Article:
I don’t remember when I became a feminist.
Is that weird? I feel like it should be. I talk to other people about when they became aware of feminism or when they realized that they were one, and everybody seems to have this exact, precise moment in which their entire perception of the world was suddenly altered. And then during the course of these conversations, inevitably, the question gets turned around on me and I’m left scrambling to come up with some viable response.
It’s not that I was raised in a family where I was taught that feminism was a good thing and that everyone should be one, etc etc. That wasn’t my family. To this day my parents (plural, that’s both my dad AND my mom) make sexist, misogynistic, anti-feminist comments around me. My dad vehemently argues that there’s logic behind the pay discrepancy (70c to every $1) that women and men receive. My mom has this habit of watching chick flicks, and then slut-shaming one of the female characters. When it comes time to delving out the housework, my mom and I always end up doing the cleaning while my dad and brother get relegated to more “manly” tasks.
Of course, the world is not all blacks and whites. My mother was one of the first female prosecutors in her district when she first started working as a lawyer. When her male colleagues told her that they’d received a higher starting pay then her, she marched her way to the head partner’s office to demand she receive the same until the men stopped her. Turns out it had all been a joke to see if she had the metaphorical-balls to do something about it — which, as it turned out, she did. My dad has never once told me that I couldn’t accomplish something because I was a girl — in fact, he’s pushed me to be my best and always told me that I could succeed if I only tried. There have never been any qualifiers like “for a girl” in my household.
So it’s fascinating to me, then, to try and untangle my life experiences and figure out when my feminism first began to blossom. Was it in third grade when I told everyone that I was going to play on whichever team of Boy-Girl tag that I wanted? Or was it that moment in fourth grade when, at a new school, I voiced my confusion as to the existence of boy-girl cooties? Was it while watching a TV show in seventh grade and feeling a rage well up inside of me as a character’s rapist walked free? Or was it that first time I uttered the words “I’m a feminist”? And if that’s the case, when was it? Does anyone else remember, because I sure don’t.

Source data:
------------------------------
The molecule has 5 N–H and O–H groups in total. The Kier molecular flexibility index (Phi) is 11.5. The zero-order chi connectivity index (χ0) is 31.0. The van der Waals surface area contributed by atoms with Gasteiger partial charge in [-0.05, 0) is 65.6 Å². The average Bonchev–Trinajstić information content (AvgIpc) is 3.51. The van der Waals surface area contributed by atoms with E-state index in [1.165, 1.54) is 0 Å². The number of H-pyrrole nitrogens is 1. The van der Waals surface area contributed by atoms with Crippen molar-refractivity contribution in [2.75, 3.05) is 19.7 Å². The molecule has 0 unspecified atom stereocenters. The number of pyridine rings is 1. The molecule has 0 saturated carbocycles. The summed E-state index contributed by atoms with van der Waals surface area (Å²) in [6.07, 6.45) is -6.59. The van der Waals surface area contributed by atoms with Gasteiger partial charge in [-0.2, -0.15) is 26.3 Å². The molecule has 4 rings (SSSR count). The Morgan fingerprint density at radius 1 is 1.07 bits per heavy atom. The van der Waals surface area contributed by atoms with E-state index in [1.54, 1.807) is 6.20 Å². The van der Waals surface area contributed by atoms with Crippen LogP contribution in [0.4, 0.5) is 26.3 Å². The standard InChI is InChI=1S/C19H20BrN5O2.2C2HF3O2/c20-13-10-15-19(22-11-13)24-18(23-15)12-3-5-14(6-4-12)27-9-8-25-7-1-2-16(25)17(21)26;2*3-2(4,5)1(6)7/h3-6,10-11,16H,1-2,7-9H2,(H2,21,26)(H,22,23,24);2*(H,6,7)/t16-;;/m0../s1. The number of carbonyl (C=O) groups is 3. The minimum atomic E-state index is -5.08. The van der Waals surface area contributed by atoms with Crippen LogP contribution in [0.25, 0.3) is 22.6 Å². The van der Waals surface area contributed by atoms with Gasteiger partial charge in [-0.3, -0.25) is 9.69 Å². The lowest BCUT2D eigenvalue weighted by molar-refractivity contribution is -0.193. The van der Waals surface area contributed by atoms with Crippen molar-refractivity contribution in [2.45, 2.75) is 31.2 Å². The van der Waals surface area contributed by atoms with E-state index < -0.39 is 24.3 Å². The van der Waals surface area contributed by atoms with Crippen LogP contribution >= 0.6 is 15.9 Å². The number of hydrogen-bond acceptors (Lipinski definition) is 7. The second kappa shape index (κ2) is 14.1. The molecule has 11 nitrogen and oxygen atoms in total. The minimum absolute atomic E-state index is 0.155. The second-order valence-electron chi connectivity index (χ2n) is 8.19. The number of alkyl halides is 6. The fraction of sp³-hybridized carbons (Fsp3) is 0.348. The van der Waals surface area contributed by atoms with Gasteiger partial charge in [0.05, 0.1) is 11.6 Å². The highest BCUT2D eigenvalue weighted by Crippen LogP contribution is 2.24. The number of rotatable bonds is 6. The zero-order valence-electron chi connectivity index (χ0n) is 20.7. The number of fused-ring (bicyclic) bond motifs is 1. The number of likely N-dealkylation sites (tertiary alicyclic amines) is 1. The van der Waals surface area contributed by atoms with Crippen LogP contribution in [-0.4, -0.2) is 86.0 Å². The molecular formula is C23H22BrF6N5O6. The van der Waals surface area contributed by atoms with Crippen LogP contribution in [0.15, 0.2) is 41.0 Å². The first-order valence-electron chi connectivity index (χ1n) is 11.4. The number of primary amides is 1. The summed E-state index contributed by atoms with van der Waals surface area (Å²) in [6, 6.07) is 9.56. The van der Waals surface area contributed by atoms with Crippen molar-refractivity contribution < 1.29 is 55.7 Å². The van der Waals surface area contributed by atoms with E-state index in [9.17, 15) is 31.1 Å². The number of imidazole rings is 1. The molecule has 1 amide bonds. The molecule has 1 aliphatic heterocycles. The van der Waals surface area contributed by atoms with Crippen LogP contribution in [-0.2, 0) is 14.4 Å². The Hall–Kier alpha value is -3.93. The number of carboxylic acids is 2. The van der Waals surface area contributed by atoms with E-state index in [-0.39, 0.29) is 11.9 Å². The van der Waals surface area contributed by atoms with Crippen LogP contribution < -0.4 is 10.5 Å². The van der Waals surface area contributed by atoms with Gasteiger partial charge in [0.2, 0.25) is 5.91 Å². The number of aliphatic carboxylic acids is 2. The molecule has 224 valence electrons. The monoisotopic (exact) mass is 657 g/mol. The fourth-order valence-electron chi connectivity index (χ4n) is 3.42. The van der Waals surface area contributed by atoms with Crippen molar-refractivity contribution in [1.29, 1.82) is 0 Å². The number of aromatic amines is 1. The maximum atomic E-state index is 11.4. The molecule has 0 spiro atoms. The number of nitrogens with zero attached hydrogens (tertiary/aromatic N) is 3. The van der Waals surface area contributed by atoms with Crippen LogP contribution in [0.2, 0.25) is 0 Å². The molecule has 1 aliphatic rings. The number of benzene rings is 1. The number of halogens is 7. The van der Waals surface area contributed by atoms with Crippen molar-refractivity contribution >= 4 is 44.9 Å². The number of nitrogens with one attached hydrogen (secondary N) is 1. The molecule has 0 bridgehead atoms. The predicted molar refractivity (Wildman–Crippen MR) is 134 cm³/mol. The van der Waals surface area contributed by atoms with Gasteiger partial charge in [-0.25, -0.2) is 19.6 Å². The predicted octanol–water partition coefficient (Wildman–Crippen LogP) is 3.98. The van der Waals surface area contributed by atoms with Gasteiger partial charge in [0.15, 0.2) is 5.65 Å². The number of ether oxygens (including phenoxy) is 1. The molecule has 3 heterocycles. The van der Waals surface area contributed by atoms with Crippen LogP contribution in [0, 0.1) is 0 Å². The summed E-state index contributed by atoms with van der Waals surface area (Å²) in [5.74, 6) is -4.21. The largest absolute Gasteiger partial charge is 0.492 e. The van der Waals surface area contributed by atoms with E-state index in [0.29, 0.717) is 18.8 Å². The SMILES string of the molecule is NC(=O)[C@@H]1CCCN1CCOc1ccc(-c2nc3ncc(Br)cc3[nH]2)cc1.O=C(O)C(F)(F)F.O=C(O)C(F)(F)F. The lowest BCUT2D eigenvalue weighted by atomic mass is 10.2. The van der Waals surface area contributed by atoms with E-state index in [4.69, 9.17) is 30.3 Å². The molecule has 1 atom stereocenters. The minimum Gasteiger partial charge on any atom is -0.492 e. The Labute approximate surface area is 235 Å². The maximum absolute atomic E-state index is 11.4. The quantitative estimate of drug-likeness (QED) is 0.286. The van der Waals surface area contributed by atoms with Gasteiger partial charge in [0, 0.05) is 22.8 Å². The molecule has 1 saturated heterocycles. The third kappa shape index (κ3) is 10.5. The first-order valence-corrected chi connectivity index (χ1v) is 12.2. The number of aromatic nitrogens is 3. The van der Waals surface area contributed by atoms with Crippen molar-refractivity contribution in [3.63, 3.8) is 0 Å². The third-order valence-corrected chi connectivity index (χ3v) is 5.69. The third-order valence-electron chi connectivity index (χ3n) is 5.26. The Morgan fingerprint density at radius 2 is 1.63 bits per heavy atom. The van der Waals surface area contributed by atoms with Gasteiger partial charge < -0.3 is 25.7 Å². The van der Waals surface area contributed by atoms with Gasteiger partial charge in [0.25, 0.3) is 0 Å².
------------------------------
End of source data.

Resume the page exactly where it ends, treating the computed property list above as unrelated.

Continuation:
And then, of course, I sit for a moment and I think. I think and I wonder — what does it matter that I can’t remember when I first realized that I was a feminist? Isn’t it all the more important that I am one — that somehow, out of all the paths my life could have taken, I’m sitting here writing a blog post about my own feminism instead of a Fox News oped about the war on men. Because I think, in the scheme of things, that’s what matters most.
Because whether there was a single life-changing moment in my life or not, I’m still here. Wanting to fight for women’s rights to make their own choices, receive equal pay, and go through life without the fear of slut-shaming or victim-blaming. I’m here to applaud when women succeed in our politics and to point out the injustices when the media paints a horrible sexist bias. And maybe right now, social commentary is all I can offer to feminism, but I think it’s a worthwhile endeavor. I think talking about the very real problems that we face in our lives today is a big step, and if I can help anyone else take that step with me, I’ll be proud.
So thank you. To the people in my past, in my life, in my community who helped shape me into the woman I am today. Collectively, I think you’ve done me a huge service.